a tickle of words to create smiles

Community (Feb. 17 Post)

Community is a term often thrown around these days to define so many things, but what does the term community truly convey especially to you? Geographically, most live in a community, which stems from the biological definition of community: a group of interacting organisms sharing an environment. In an educational setting you have learning communities, where groups of students are learning together. Sometimes you can have learning communities in work environments, where companies, institutions and organizations have programs in place where their employees can continue their education.  

A community may also refer to groups that share common values or interests; furthermore, these groups get together in a regular basis to interact for a common cause or to socialize or both. These are the types of community that can make the most powerful impact on our world either in a positive or negative way. It is best that we join together in a community to promote a positive change such as promoting recycling in our neighborhoods or feeding the hungry. One can be in multiple communities like a church, a social service club or organization, a book club, an art league and on-line social networks, such as Facebook or Twitter (or both).  

Using our positive influences in our communities we can sway our group to do great things. It is with positive intentions, common beliefs and shared resources that communities can do wonderful deeds to promote a more caring and loving world. With the birth and development of the internet, communities can span huge geographical areas reaching all over the globe. This is often called the GLOBAL COMMUNITY.

Virtual communities can greatly influence the dynamics of our world and have the potential to do many wonderful deeds to promote a more loving and caring world through  global awareness, intent and action. The world is indeed getting smaller in the way people can influence each other through all the communities we are involved. The question is, how involved are you? Consider the following, how involved would you like to be? The choice is entirely up to you. You can become part of the solution simply by showing up in your community. 

Comments on: "Community (Feb. 17 Post)" (4)

  1. Here we are world … who’s listening! Slowly the train is gathering steam.

  2. Nice Work, my friend! May I add an “older” thought? In her studies, (pre-internet age) on indigenous people, anthropologist Margaret Mead discovered and then wrote that the healthiest and most successful tribes with the happiest people were found in communities containing about 50 individuals. She studied this for years and her conclusion was that a tribe of 50 was an optimum number for specific reasons.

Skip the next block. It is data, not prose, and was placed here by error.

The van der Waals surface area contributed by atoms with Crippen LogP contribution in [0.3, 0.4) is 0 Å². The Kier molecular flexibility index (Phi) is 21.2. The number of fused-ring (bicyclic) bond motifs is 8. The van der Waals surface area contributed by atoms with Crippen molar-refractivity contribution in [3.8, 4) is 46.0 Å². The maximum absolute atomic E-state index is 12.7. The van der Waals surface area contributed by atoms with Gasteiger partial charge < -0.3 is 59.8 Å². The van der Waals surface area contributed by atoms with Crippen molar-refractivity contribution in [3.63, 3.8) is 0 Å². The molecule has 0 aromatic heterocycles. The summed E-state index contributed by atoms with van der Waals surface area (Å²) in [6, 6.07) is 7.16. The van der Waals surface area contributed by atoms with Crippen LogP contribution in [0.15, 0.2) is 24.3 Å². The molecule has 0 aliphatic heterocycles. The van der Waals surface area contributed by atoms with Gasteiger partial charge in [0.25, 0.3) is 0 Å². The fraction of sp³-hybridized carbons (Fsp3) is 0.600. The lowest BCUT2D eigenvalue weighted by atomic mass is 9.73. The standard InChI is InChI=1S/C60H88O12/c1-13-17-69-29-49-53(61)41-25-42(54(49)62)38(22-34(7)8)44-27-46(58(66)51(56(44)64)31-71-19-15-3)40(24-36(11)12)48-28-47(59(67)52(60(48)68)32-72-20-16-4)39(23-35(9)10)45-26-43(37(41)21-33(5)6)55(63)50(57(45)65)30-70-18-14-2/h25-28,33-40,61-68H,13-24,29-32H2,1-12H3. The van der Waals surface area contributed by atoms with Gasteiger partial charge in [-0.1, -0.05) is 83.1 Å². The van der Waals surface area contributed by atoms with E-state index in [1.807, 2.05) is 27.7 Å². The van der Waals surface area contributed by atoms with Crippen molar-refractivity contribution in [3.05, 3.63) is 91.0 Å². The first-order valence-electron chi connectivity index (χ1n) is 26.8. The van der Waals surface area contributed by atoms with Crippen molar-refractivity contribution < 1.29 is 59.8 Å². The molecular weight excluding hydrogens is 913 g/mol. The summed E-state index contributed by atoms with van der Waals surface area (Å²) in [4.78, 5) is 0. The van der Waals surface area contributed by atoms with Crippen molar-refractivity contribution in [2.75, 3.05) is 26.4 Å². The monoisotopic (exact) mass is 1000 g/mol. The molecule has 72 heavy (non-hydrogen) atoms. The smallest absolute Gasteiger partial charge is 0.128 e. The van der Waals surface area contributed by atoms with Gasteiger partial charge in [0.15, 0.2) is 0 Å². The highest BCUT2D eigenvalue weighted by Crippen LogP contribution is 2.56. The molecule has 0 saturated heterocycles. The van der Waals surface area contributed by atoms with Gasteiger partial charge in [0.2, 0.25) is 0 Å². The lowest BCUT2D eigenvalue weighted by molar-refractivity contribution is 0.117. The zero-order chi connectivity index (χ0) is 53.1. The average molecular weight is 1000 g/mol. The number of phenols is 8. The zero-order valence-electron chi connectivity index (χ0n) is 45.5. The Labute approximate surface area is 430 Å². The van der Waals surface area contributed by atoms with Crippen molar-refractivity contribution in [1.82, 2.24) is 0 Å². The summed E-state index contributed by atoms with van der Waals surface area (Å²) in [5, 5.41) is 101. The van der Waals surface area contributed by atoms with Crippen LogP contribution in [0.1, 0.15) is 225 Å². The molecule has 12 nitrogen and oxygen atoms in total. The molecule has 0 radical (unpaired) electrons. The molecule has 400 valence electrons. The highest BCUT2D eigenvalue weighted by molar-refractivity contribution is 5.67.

In a group of 50, each person was knowable by everyone else in the group and each member of the tribe knew their role, felt appreciated for their role, from the “highest” to the “lowest”. Each individual learned their purpose and their value. The gathering and sharing of food, caretaking, decision making, childrearing, teaching was easily shared within the group of 50. Communication was found to be effective as well, everyone in the tribe was seen, heard. There really was no hierarchy, except as needed for the tribe to thrive. Children were known and cared for by all of the adults and also respected all elders, not just their own “parents” or grandparents since every one was a parent. Elders were respected and cared for by the entire tribe. When Hilary said, “it takes a village” perhaps that is what she was referring to…
    Tribes of fewer did not fare as well and as tribes grew too large factions developed and individual voices were lost in the “crowd”,less cared for… then tribes would split apart and recreate new groups.

    I find it interesting that we now speak about finding our “tribes” on the internet and in our communities. I wish I could remember the name of Mead’s book… I wonder if there are natural human limits on the number of tribe members a person can be truly connected with… the connections may be stronger with those closer to the center of shared interests.

    Using Mead’s findings, is it possible that we each have the capacity to belong to numerous tribes simultaneously, and while maintaining close connections to a small number of overlapping tribes we are able to function best, assisting each other? Ah, the joy of inquiry!
    I wonder what visionaries like MM would say about our communities today?

    Thank you for a thoughtful post. :) Food for thought… and inquiry.

    Much Love ~ B

    • Thank you so very much Betsy for your insight. I have heard of Margaret Mead as being a friend/client of Jean Houston; and, I was only vaguely aware of her work with groups and group dynamics. I am grateful for this learning opportunity and will seek more information about her work. With love and blessings, Angi ♥

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